It’s a good idea to get into a routine with your hamster as it will not only make life easier for you but will also help your hamster to anticipate your arrival.
At the same time each day, you should be greeting your hamster and doing some handling training.
Do be aware that hamsters are nocturnal animals, so it’s best to wake them slowly to avoid being bitten by a sleepy, startled rodent!
You can then empty the water bottle and refill it with fresh, clean water, spot clean the enclosure, and then offer food.
Your hamster will soon get used to the routine and may even begin to look forward to the interaction.
Twice a month or so (depending on the size of your enclosure), you may also need to fully clean and disinfect your hamster’s cage.
Do make sure you purchase a disinfectant that is safe for rodents, as most of our human cleaners contain harmful chemicals.
This is the one to get from Amazon. Take a look and you will soon see why. 👇
Hamsters are also very sensitive to smell, so ensure you buy an odorless cleaner.
In addition, you will need a clean cloth or paper towel sheets, a bin bag, dustpan, and brush, and a safe place to put your pet whilst the cleaning is being done.
This can be in the form of a smaller cage or a secure run but ensure you keep an eye on your furry companion as hamsters are surprisingly good escape artists!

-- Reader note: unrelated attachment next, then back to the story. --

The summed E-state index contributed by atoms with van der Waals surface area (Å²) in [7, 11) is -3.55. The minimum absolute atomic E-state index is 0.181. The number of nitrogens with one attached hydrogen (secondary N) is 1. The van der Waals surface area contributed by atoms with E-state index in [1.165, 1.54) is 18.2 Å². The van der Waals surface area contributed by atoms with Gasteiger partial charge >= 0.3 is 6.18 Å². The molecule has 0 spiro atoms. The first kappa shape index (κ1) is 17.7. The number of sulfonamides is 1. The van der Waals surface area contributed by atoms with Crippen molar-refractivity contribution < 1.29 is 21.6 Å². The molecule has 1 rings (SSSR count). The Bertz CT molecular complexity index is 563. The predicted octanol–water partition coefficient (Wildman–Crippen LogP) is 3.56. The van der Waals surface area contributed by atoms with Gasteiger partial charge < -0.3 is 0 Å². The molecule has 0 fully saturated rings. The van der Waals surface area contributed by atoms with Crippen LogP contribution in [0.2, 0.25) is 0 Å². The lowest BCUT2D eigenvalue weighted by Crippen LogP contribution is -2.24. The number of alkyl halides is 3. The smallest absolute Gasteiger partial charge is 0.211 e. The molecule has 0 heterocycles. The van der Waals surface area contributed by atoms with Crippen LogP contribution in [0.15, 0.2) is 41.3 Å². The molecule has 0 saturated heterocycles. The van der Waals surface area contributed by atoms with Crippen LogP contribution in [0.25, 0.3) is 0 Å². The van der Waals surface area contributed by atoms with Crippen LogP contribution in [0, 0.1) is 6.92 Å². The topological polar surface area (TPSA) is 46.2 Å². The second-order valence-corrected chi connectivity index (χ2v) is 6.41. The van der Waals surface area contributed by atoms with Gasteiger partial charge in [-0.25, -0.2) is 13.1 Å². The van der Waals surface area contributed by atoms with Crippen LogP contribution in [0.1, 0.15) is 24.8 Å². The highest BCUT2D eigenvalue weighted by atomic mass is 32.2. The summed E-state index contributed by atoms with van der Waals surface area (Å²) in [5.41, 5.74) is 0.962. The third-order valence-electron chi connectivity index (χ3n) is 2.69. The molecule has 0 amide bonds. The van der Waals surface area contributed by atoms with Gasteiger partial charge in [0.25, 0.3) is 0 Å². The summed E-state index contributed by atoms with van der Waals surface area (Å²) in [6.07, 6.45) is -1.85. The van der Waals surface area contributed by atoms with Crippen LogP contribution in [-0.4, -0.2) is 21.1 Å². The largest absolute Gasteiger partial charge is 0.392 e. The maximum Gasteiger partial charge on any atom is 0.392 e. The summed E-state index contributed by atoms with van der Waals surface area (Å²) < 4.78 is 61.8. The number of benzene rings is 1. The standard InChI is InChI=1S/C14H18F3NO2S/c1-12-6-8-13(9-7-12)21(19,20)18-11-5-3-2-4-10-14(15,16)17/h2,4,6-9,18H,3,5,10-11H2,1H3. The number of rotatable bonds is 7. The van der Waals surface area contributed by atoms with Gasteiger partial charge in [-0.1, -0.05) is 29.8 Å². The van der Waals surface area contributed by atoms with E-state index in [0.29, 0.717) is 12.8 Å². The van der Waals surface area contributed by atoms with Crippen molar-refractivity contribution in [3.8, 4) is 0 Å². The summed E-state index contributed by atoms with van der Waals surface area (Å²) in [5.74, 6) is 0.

The length of time it will take you to clean out the enclosure will be entirely dependent on the type of cage you have.
There are a wide variety of options when it comes to enclosure design, so do your research to ensure you have the best cage for your money.
Some modern cages now have a slide-out tray at the bottom, so you can simply tip the substrate from this straight into the bin.
Some older type enclosures will require a little more work to get deep into all the corners.
Firstly, ensure you have all of your cleaning equipment ready, then gently move your hamster to an alternative area, away from the chemicals you will be using.
Then you can begin removing all the toys, hides, and substrate from the enclosure.
Remember to save a little bit of unsoiled bedding and nest material to mix in with the new substrate!
The more of the nest (sleeping area) you can salvage, the better, as this will help your hamster to feel safe and secure.
A brand-new unfamiliar bed might sound appealing to us but will not be appreciated by your hamster!
The cage and toys can all be cleaned using the same rodent-safe cleaning spray, which you can dilute in a bucket of water if required.
Do make sure that you rinse all equipment, including the cage, with clean water and check they are completely dry before putting everything back together.
You can either leave them to air dry, or you can use a dry cloth or tea towel to speed up the process.
Then just add your clean substrate, put the toys back in, and watch your hamster enjoy his new clean home!
You can also scatter a few treats around for him to find or add new chew blocks.
Hamsters must have safe items to chew in their cage as this is how they file down their teeth.
These can easily be bought from most pet stores and come in a range of sizes and funky designs.
Other Cage Cleaning Considerations